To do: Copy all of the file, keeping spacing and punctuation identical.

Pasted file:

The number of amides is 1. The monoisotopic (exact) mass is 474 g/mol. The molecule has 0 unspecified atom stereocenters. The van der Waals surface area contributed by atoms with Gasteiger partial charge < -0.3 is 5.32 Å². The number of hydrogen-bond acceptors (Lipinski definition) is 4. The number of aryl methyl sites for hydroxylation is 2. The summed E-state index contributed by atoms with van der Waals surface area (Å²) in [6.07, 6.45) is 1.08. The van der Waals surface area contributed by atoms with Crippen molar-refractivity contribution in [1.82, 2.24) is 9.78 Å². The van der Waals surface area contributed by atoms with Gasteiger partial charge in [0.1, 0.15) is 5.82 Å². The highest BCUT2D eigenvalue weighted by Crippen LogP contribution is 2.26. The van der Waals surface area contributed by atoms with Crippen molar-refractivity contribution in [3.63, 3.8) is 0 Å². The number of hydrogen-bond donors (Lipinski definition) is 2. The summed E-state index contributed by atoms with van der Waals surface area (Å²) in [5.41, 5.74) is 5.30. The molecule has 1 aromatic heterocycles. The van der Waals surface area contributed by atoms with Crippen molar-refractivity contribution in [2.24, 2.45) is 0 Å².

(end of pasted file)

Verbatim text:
The number of amides is 1. The monoisotopic (exact) mass is 474 g/mol. The molecule has 0 unspecified atom stereocenters. The van der Waals surface area contributed by atoms with Gasteiger partial charge < -0.3 is 5.32 Å². The number of hydrogen-bond acceptors (Lipinski definition) is 4. The number of aryl methyl sites for hydroxylation is 2. The summed E-state index contributed by atoms with van der Waals surface area (Å²) in [6.07, 6.45) is 1.08. The van der Waals surface area contributed by atoms with Crippen molar-refractivity contribution in [1.82, 2.24) is 9.78 Å². The van der Waals surface area contributed by atoms with Gasteiger partial charge in [0.1, 0.15) is 5.82 Å². The highest BCUT2D eigenvalue weighted by Crippen LogP contribution is 2.26. The van der Waals surface area contributed by atoms with Crippen molar-refractivity contribution in [3.63, 3.8) is 0 Å². The number of hydrogen-bond donors (Lipinski definition) is 2. The summed E-state index contributed by atoms with van der Waals surface area (Å²) in [5.41, 5.74) is 5.30. The molecule has 1 aromatic heterocycles. The van der Waals surface area contributed by atoms with Crippen molar-refractivity contribution in [2.24, 2.45) is 0 Å².